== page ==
Well, that one didn’t work out. I learned to make a ton of bread but haven’t started any jam, yoghurt or cheese making yet…
Yes, I know, I am repeating this taking power back thing continuously. I hope you can bear with me because I will keep on about it for a while…
Taking our power back was a much-loved reason both for getting Mr T into power and to bring Brexit about. In connection with these topics, the slogan gets, particularly on my nerves. However, I was thinking at the time that it shows something that is important to realize: People feel powerless when it comes to the rapid social change we have experienced in this millennium.
In my opinion, most people think that they would gain more power when they follow and support populist politicians of all political directions but history has shown us time and time again that it is exactly those who feel alienated by the state and by politics that will lose even more when they have managed to get the populists into power. Not much I can do about that. People believe all sorts of funny things and when society is washed down the sink they wonder how it all could happen in a “civilized” country.
These musings, however, made me wonder why many people today happily give their power away in a part of their lives that they could easily take it back: Food.
There have been many food scandals in the last 20 years: horse meat in burgers, bird flu, mouth and foot disease, BSE and whatnot. And those are just the more outstanding ones that people are made aware of by the media when it gets too bad.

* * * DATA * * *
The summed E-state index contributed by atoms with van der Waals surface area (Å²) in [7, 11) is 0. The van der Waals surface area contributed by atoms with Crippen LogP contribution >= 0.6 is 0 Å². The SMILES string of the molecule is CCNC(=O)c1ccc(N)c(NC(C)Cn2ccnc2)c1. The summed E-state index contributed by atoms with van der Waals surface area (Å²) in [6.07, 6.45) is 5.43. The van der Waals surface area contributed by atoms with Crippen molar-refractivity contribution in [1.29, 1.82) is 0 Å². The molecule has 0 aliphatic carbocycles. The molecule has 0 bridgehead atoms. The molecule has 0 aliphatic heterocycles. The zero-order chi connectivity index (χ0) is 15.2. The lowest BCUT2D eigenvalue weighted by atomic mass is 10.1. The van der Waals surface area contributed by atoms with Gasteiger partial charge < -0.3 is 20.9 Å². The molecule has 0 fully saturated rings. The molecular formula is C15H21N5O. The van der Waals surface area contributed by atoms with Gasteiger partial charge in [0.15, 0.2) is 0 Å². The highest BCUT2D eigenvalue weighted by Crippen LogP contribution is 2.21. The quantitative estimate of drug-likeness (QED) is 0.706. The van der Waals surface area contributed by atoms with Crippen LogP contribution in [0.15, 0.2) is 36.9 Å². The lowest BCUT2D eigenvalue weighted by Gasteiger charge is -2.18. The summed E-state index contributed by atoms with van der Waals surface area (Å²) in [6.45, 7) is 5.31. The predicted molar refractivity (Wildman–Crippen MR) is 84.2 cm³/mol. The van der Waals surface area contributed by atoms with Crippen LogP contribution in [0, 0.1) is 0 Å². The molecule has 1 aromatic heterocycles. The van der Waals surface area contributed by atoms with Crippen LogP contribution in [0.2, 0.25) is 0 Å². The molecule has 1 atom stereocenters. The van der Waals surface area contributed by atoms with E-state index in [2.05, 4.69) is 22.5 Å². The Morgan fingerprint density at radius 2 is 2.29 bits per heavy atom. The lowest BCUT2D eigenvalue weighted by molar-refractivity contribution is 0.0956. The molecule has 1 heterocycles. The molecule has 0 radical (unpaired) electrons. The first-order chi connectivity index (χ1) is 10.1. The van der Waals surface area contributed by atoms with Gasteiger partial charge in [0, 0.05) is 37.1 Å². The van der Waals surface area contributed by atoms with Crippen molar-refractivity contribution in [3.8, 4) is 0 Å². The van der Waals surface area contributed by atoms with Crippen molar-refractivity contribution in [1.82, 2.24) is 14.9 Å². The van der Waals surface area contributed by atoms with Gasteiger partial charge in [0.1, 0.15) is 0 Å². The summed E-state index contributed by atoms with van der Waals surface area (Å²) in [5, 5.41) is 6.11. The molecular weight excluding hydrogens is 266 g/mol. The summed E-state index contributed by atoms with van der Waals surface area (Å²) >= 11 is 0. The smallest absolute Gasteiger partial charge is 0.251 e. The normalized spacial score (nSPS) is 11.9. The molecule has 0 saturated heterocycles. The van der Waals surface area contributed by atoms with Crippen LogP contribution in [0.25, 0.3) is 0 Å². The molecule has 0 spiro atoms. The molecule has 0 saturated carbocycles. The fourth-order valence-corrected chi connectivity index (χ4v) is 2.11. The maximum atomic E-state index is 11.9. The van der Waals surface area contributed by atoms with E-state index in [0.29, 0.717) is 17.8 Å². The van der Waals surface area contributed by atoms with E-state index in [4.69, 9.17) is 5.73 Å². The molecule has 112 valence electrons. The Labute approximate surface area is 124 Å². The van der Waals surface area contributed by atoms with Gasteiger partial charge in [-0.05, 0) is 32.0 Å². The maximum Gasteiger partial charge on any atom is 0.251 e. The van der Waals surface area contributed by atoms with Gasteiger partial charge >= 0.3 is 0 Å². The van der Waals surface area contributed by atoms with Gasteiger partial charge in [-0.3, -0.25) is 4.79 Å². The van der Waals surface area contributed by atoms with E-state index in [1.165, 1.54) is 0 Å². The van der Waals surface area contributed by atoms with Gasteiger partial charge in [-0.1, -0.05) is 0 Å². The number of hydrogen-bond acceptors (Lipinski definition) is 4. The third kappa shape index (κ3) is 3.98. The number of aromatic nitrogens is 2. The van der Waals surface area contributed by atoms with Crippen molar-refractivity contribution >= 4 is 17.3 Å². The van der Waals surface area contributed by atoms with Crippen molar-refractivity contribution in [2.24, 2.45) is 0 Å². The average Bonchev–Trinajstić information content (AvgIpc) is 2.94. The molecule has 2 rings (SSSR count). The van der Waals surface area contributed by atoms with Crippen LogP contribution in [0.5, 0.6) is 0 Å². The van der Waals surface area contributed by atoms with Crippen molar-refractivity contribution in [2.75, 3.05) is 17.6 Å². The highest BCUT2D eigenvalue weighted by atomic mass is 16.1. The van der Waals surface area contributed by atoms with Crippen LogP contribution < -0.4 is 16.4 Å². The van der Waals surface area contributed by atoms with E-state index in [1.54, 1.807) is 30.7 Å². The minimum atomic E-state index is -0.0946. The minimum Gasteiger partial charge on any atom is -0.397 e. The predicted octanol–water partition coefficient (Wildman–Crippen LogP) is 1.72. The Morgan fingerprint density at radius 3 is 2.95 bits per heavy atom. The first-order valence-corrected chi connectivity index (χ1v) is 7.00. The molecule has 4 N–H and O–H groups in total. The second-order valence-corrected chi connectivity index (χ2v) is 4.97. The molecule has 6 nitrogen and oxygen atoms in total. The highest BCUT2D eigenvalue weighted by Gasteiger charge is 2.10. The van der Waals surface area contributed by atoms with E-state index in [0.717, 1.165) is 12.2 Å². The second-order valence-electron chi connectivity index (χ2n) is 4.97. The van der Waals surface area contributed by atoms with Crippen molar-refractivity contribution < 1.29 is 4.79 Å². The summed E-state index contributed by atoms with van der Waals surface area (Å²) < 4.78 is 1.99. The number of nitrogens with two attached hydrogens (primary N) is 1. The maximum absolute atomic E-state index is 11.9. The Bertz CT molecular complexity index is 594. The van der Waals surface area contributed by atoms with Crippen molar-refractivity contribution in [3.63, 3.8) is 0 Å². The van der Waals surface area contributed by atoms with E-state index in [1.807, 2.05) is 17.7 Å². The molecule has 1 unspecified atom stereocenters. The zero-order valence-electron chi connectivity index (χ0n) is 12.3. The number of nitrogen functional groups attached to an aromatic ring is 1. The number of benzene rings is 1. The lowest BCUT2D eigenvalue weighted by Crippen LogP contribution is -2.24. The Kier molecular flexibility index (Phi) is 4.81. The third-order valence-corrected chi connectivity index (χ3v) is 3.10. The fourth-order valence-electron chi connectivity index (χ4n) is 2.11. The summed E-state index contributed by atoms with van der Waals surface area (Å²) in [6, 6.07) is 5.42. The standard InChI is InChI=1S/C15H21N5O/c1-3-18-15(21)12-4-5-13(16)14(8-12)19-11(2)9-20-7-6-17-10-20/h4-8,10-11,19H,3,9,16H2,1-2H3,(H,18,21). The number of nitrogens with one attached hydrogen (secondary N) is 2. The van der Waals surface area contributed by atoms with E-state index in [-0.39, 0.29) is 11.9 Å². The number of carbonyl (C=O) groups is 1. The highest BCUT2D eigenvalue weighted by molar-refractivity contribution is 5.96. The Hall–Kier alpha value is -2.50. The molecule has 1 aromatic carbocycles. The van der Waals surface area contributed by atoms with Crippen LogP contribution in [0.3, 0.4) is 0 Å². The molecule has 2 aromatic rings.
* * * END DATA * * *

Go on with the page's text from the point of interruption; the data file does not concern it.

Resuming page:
Hardly ever are we shown how many pesticides, chemicals, and other potentially unhealthy stuff is in our bread, ready meals and soft drinks. In fact, food manufacturers, governments, and advertisers usually tell us that all that is necessary and not dangerous to us!
But have you ever wondered why you need to have preservatives: E282, Emulsifiers: E471, E472e, and Flour Treatment Agent: Ascorbic Acid in your white bread when all you really need to create a bread is: flour, water, salt, and yeast or sourdough?
Yes, that factory produced bread might last a little longer in your bread bin but is it really worth putting factory produced chemicals in your body of which you do not know if they are harmful or not? And to be honest, my husband’s homemade artisan bread tastes fresh a lot longer than any of the factory-produced loaves of bread I’ve ever eaten.
Another reason why many of us think we “have to” use factory produced food is that it is easier and faster. Really? The link above to the artisan bread recipe shows that you can make delicious bread in five minutes. I admit though that cooking homemade meals instead of buying ready meals or call for a take away takes a little more time and organization.